On November 18, grief gripped the family of a former Chairman of the Peoples Democratic Party, Haliru Bello. Bello’s son, Bilyamin, was allegedly stabbed to death by his wife, Maryam Sanda. Sanda is the daughter of embattled former Aso Savings Bank boss, Hajia Maimuna Aliyu.
The attack, it was gathered, resulted from an allegation of infidelity against Bilyamin by his wife after she saw a text message on his phone. According to reports, Maryam stabbed her husband in the neck and chest while he slept in the bedroom at their home in Maitama, Abuja. After stabbing him, she took him to the hospital where he gave up the ghost. The couple had a daughter together.

Two homes were thrown into mourning in the Gboko area of Benue State, and Oto-Awori area of Lagos State, on August 21, 2017. The two incidents happened same day.
In Gboko, the incident was one of a 33-year-old Joshua Terkaa-Uhir, who allegedly massacred his wife, Lucy, with an axe after accusing her of infidelity. Same day, a woman, Folashade Idoko, reportedly stabbed her husband, Lawrence, to death with a knife after the latter allegedly received a telephone call from a suspected female lover at their home in Ayetoro, Oto-Awori.

The two tragic occurrences resulted to several outburst on social media platforms. Joshua has since been declared wanted by the Benue State Police Command while Folashade has been arrested and detained by the Lagos State Police Command.

A look outside Nigeria reveals that cases of domestic violence has now become a bane in the African continent in general.
In December 1998, a Kenyan police officer, Felix Nthiwa Munayo returned home late and asked for meal from his wife; since there was none provided, he beat his wife, Betty Kavata, such that she suffered several injuries as well as brain damage. Ms. Kavata died five months after the incident, on her 28th birthday.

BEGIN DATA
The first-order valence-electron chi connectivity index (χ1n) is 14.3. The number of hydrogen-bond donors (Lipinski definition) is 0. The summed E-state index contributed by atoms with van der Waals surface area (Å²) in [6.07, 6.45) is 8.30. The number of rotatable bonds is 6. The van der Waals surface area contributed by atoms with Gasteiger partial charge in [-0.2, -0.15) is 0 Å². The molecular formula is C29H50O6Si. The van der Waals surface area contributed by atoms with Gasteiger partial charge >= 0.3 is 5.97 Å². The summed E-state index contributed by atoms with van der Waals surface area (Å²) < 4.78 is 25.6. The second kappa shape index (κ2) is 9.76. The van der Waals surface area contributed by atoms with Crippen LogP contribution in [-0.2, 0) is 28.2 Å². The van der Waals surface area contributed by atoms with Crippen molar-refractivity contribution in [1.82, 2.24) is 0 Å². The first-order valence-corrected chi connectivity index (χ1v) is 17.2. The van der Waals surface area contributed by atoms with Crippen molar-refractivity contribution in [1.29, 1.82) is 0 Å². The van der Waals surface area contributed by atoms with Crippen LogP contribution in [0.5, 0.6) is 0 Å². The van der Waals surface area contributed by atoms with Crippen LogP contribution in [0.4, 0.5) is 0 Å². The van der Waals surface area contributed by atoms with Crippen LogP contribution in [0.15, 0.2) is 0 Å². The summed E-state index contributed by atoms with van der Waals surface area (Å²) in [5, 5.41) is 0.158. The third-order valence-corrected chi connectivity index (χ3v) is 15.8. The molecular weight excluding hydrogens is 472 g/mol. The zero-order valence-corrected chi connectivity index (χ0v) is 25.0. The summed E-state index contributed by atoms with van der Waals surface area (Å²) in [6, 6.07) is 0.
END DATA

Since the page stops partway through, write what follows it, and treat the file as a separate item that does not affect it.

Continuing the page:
According to a research conducted by World Health Organisation (W.H.O), violence against women goes beyond beatings. It includes, forced marriage, marital rape, sexual harassment, intimidation at work and educational institutions, forced pregnancy, forced abortion, forced sterilization, trafficking, forced prostitution and dowry-related violence. If African countries can ensure that bills that protect women from domestic violence are passed into law, the rate of domestic violence will be drastically diminished in Africa.

A study on domestic violence in Uganda and many parts of the African continent by the US-based Human Rights Watch (HRW) found that families justified forcing widows to be inherited by other males in the family. The argument is that the family had “all contributed to the bride price” and that therefore the woman was “family property.” After inheriting it, a widow lost her husband’s properties, which become the new husband’s. And if a woman decided to divorce or be separated, the dowry had to be refunded. Often, the study found, “a woman’s family is unable or unwilling” to refund the dowry, and her brothers may beat her to force her back to her husband or in-laws “because they don’t want to give back cows.”